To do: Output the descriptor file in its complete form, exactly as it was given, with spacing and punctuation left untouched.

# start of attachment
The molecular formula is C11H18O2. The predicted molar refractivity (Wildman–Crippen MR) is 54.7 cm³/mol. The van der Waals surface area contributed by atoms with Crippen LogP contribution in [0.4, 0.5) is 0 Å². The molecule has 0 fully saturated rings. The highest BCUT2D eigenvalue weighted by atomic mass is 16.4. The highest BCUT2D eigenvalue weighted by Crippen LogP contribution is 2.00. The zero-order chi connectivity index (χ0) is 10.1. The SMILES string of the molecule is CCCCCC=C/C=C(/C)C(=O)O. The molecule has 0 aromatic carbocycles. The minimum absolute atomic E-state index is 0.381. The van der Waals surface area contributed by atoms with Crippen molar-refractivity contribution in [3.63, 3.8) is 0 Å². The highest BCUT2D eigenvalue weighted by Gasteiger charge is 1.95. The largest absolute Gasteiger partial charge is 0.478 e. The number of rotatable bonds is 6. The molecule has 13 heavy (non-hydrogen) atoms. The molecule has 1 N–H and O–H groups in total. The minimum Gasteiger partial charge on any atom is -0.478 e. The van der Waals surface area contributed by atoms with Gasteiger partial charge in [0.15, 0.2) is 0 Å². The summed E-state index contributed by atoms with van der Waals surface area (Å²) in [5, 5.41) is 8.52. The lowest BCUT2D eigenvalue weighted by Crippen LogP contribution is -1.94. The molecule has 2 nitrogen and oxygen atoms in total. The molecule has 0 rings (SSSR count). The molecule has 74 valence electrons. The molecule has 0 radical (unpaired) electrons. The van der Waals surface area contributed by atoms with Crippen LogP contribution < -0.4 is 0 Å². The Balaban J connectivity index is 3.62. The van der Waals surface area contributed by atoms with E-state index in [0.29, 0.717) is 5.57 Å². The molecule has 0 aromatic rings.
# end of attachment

The molecular formula is C11H18O2. The predicted molar refractivity (Wildman–Crippen MR) is 54.7 cm³/mol. The van der Waals surface area contributed by atoms with Crippen LogP contribution in [0.4, 0.5) is 0 Å². The molecule has 0 fully saturated rings. The highest BCUT2D eigenvalue weighted by atomic mass is 16.4. The highest BCUT2D eigenvalue weighted by Crippen LogP contribution is 2.00. The zero-order chi connectivity index (χ0) is 10.1. The SMILES string of the molecule is CCCCCC=C/C=C(/C)C(=O)O. The molecule has 0 aromatic carbocycles. The minimum absolute atomic E-state index is 0.381. The van der Waals surface area contributed by atoms with Crippen molar-refractivity contribution in [3.63, 3.8) is 0 Å². The highest BCUT2D eigenvalue weighted by Gasteiger charge is 1.95. The largest absolute Gasteiger partial charge is 0.478 e. The number of rotatable bonds is 6. The molecule has 13 heavy (non-hydrogen) atoms. The molecule has 1 N–H and O–H groups in total. The minimum Gasteiger partial charge on any atom is -0.478 e. The van der Waals surface area contributed by atoms with Gasteiger partial charge in [0.15, 0.2) is 0 Å². The summed E-state index contributed by atoms with van der Waals surface area (Å²) in [5, 5.41) is 8.52. The lowest BCUT2D eigenvalue weighted by Crippen LogP contribution is -1.94. The molecule has 2 nitrogen and oxygen atoms in total. The molecule has 0 rings (SSSR count). The molecule has 74 valence electrons. The molecule has 0 radical (unpaired) electrons. The van der Waals surface area contributed by atoms with Crippen LogP contribution < -0.4 is 0 Å². The Balaban J connectivity index is 3.62. The van der Waals surface area contributed by atoms with E-state index in [0.29, 0.717) is 5.57 Å². The molecule has 0 aromatic rings.